Spring Fever: Eight (8) Days of Nature Activities

By Diane Chase

During a change of season I am always a bit overwhelmed whether its a new school year, Christmas shopping and all those twinkle lights or springtime mud.

Everyone needs to get outside so here are 8 days of nature activities to do with your family to clear your head, no matter what environment you live in.

Day One:  Look at the sky. Simple you say but how many times do you work in an office all day, commute to your job, sit in your car, play outside but never look up at the sky. Take a look. What do you see? Stars? Clouds? A jet? My daughter saw a magic carpet and a mermaid. Yes, together.

Day Two: Look down, get on your knees down low and look at the ground. Look past the concrete and other stuff and try to find the earth.  Yesterday you looked up and today you look down. That is what children look at all the time, whether they are just learning to walk or running around. Get down low today and see what you have been walking on all this time.

Day Three: Smaller children can take small sticks make a little house outside for imaginary friends, animals or insects. Older children can help make a bird house or feeder or a toad home.

Day Four: Just sit outside for five minutes.  Find a bench or sit on the ground but just sit. What do you hear?  What do you smell? Close your eyes and meditate. If you have children, ask them to sit with you and see what they can hear. City sounds will be different than country sounds and mountain sounds. It is still a moment to hear what is happening around us.

Day Four: Throw something outside: My son loves this one. Just throw something. It can be a ball, a rock, stick or snowball. You don't have to hit something but just throw something. It feels good. Obviously make sure you don't hit someone or something.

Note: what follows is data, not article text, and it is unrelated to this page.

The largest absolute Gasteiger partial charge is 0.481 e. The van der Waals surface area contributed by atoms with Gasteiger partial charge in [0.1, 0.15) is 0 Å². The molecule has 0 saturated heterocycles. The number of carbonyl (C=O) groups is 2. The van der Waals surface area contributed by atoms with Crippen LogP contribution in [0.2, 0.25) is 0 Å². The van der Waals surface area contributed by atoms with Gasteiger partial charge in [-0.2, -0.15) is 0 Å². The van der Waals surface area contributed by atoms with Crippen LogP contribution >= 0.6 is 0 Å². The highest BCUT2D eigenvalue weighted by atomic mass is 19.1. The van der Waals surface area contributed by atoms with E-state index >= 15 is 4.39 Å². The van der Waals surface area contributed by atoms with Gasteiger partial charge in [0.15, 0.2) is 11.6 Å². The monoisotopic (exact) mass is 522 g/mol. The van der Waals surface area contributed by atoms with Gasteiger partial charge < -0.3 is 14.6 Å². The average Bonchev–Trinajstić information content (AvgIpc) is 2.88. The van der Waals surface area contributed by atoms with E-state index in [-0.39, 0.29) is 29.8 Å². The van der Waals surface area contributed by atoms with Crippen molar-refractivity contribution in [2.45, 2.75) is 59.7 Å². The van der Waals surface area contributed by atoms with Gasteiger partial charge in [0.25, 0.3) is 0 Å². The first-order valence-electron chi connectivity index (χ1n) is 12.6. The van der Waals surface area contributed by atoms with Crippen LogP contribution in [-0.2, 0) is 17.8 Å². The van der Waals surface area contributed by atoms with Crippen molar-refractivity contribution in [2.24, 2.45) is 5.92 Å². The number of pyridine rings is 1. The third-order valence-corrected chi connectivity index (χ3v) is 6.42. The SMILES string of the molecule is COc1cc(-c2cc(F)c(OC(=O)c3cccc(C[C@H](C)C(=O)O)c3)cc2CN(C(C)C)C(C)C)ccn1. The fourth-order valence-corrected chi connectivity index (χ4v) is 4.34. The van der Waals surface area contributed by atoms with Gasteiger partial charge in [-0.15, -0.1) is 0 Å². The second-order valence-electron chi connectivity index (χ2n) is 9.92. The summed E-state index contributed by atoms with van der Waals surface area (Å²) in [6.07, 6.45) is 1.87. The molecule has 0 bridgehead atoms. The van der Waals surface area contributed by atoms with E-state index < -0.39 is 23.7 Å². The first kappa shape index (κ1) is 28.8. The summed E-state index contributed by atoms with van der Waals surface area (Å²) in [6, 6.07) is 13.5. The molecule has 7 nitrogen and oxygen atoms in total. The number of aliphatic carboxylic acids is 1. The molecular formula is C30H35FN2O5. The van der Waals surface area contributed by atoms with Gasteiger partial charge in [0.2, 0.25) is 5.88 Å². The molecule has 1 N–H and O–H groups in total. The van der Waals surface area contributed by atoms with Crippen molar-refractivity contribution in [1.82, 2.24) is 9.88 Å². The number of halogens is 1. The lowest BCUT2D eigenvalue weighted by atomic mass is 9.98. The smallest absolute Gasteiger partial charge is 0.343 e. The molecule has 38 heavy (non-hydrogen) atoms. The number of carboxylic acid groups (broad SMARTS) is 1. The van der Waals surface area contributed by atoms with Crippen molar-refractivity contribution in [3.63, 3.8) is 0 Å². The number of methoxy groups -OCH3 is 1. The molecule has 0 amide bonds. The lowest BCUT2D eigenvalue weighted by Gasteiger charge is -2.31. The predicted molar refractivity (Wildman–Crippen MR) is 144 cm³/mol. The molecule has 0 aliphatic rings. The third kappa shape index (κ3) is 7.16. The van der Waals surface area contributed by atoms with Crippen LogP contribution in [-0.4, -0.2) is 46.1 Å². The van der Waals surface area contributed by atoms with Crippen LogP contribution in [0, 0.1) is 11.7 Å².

Day Five: Take a walk. Remember those old fashioned movies when people walk after they ate a meal. Take a walk. Go outside and walk. It will clear your head. It will make those annoying little traits seem adorable again and it makes the job of doing the dishes less of a chore. Trust me on that.

Day Six: Go outside and see how long you can keep a balloon, feather, or ball up in the air.  This is a good team building exercise, lets children and families work together. It is good for eye-hand coordination and gets you outside.  Can also be done inside on a cold, rainy day but go outside and see how much better you will feel.

Day Seven: Try to find and identify three birds in your neighborhood.  Our Adirondack bird feeder has chickadees, goldfinches, nuthatches,  Sadly, the grey squirrel doesn't count.

Day Eight: Try to find three wild animals in your neighborhood: Do you have grey squirrels? Bear? We have a pine marten.

Bonus: Snow, sleet or driving rain will not keep me from sending my children outside. (Yes, extreme cold) Even for a few moments, I have them dress appropriately and at the very least run around the house twice and they can yell as loud as they wish. While they run around I make hot chocolate and let them dry off and warm up upon returning. Sometimes I join them.

©Diane Chase,  excerpt from Adirondack Family Time: Tri-Lakes and High Peaks: Your Four-Season Guide to Over 300 Activities (with GPS coordinates) 

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